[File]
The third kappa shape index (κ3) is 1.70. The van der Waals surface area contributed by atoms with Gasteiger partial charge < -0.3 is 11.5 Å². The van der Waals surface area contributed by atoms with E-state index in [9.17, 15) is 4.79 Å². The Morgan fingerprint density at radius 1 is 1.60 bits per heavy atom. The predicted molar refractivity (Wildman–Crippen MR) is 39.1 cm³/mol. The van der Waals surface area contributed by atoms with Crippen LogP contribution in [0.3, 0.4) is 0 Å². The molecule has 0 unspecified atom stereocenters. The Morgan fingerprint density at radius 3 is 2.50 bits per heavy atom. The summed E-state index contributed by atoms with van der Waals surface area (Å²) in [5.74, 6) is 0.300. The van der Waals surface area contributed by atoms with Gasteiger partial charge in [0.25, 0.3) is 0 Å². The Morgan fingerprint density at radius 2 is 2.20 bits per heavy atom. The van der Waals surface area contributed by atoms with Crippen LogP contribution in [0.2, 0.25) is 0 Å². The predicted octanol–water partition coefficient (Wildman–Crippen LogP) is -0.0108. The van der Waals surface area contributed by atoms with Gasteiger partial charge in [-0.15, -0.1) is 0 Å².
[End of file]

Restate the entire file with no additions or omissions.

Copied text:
The third kappa shape index (κ3) is 1.70. The van der Waals surface area contributed by atoms with Gasteiger partial charge < -0.3 is 11.5 Å². The van der Waals surface area contributed by atoms with E-state index in [9.17, 15) is 4.79 Å². The Morgan fingerprint density at radius 1 is 1.60 bits per heavy atom. The predicted molar refractivity (Wildman–Crippen MR) is 39.1 cm³/mol. The van der Waals surface area contributed by atoms with Crippen LogP contribution in [0.3, 0.4) is 0 Å². The molecule has 0 unspecified atom stereocenters. The Morgan fingerprint density at radius 3 is 2.50 bits per heavy atom. The summed E-state index contributed by atoms with van der Waals surface area (Å²) in [5.74, 6) is 0.300. The van der Waals surface area contributed by atoms with Gasteiger partial charge in [0.25, 0.3) is 0 Å². The Morgan fingerprint density at radius 2 is 2.20 bits per heavy atom. The van der Waals surface area contributed by atoms with Crippen LogP contribution in [0.2, 0.25) is 0 Å². The predicted octanol–water partition coefficient (Wildman–Crippen LogP) is -0.0108. The van der Waals surface area contributed by atoms with Gasteiger partial charge in [-0.15, -0.1) is 0 Å².